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February 4, 2011

The Dream of Life [Revisit]

Today I found out a friend of mine, his partner of 35 years together had passed away 2 weeks ago. My heart trembles. He mentioned to me that his partner has been ill for the past 10 years and that he's been taking care of him all this time, but this was still all too sudden. My friend and I aren't close, but we somehow bonded in a fairly short amount of time. My heart breaks when I heard about the funeral arrangements and everything that involved. He said his partner requested to be cremated. I remember the time I was asked to 'push the button' when it was my grandmother who was lying in the casket...

Looking at my old blog this afternoon, I came across an entry from April 2, 2007...

THIS FLOATING WORLD
Row, row, row your boat,
Gently down the stream.
Merrily, merrily, merrily, merrily,
Life is but a dream.

The image of a human life as a small skiff on the wide waters of the world has been around as long as people have had boats, and the thought of that life is a dream is no news flash either. But what does it mean that there is something happy, maybe even beautiful or consoling, in thinking so?

[...]

This world we are born into--this complicated, difficult, haunting touching world--is the one whole thing. It is the world we awaken in, and awaken to. Our awakening is made of this world, just as it is. It doesn't come from some other realm like a bolt from the blue, and you don't go to someplace else when you awaken. Awakening is not a destination, and meditation is not a bus ride. Awakening is the unfolding of an ability to see what has always been here. To see, more and more reliably, what is actually in front of you.

[...]

We're awfully lucky that life isn't a monologue. There is so much that is unexpected and unplanned for, and those are the things that can make all the difference: raising a child you didn't give birth to, helping an elderly neighbor as she's dying, spending time in a foreign country because you fell in love with someone who lives there. Sometimes these things fall like grace from some unanticipated cloud, and sometimes it's more like a meteor plowing into us. But the world is filled with stories of how hardships and difficulties can pull us deeper into life, if we let them; they can bring us heart and soul in a way the easy life never could.

In this dreamscape of a world, heavens and hell realms are a thought or a phone call or a news broadcast away. Children turn into adults you never could have imagined they carried inside them. The sky over the sea is full of pelicans, and then they almost disappear, and now the sky is full of them again, because humans started using DDT and then stopped. On any morning, what happens on the other side of the world can make you weep over your breakfast.

Perhaps, after all, we shouldn't take our lives so personally, shouldn't think of them as the monologue of busy and insistent and separate selves. Perhaps we are made up of landscapes and events and memories and genetics; of the touch of those we hold dear, our oldest fears, the art that moves us, and those sorrows on the other side of the world that make us weep at the breakfast table. The astronomer Carl Sagan used to say that if you really want to make an apple pie from scratch, you have to start with the Big Bang.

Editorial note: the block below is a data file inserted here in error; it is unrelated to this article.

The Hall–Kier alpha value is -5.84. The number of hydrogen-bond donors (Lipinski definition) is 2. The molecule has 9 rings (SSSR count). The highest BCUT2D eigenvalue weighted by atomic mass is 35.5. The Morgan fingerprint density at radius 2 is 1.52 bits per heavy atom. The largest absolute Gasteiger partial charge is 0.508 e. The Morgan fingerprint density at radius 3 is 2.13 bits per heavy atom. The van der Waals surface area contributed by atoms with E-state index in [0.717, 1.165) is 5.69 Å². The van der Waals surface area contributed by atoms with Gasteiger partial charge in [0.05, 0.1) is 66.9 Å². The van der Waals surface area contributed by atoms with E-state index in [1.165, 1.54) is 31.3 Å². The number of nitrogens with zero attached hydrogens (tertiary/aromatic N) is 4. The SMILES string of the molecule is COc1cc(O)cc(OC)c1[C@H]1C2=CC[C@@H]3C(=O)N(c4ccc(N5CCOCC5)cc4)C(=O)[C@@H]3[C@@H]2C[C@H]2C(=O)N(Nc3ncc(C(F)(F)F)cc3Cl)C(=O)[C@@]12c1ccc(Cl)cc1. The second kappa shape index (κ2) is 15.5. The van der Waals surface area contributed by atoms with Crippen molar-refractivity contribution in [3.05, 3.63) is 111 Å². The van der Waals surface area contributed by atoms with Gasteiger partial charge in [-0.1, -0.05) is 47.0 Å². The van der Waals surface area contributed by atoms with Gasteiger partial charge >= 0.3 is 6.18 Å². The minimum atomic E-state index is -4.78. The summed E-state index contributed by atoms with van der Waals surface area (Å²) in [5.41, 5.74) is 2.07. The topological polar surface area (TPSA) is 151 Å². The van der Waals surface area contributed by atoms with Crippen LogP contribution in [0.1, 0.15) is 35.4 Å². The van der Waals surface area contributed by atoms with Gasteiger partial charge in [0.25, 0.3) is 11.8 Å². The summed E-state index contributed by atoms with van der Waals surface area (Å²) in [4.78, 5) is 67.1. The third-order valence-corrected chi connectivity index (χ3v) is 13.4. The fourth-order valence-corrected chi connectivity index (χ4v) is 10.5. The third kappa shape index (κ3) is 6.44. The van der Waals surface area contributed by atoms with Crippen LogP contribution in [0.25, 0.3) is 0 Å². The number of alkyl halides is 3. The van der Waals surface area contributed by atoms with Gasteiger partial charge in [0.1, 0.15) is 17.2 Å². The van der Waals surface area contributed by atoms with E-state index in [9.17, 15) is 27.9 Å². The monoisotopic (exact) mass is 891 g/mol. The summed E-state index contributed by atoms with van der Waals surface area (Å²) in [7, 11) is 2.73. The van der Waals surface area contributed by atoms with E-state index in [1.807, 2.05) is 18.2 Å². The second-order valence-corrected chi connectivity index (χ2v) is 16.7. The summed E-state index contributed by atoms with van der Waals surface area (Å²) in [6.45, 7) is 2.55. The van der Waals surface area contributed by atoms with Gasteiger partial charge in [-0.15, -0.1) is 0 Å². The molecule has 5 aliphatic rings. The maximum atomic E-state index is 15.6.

[...]

But which I mean, to experience the dreamlike quality of life is to understand that there is something mysterious at the heart of things, something we can't figure out or get control of. It's a mighty big ocean whose surface we skim. If we lean back into that experience, we're more and more at peace with what isn't certain, and less and less in a chronic state of complaint at what W.H. Auden called the disobedience of the daydream. We spend so much time disappointed in life for being life. But as we feel less and less resistance to things as they are, as peace grows in the midst of uncertainty, kindness is not far behind. We're not at war with life so much anymore, and that is a kinder way to be. When we're not fighting with life, or turning away from it, joining in seems to come pretty naturally. Someone is hungry; it's time to make dinner. An election turns out badly; where do we go from here? When we're aware of the dream of life, we know that we're part of its co-creation whether we act or not.

Merrily, merrily, merrily, merrily,
Life is but a dream.

The word merry came from roots meaning "pleasing" and "of short duration." This poignant life, so fleeting and yet made entirely of eternal moments--this is the dream we are making together, this is the dream that is making us, and that is the one whole thing.

Text: Joan Sutherland

Peace. To all.

xo, r

February 23, 2011

Happy Birthday Grandma

I think you would have liked this track very much. I miss you grandma...

--

Currently listening:
佛光山 Buddhist Monk Choir - 觀音聖號 (五音調)

February 25, 2011

Untitled 0187*

Wow, an old Flash file that I dug up...

--

Currently listening:
Harold Budd & Robin Guthrie - Snowfall

About February 2011

This page contains all entries posted to The Beauty of All Things in February 2011. They are listed from oldest to newest.

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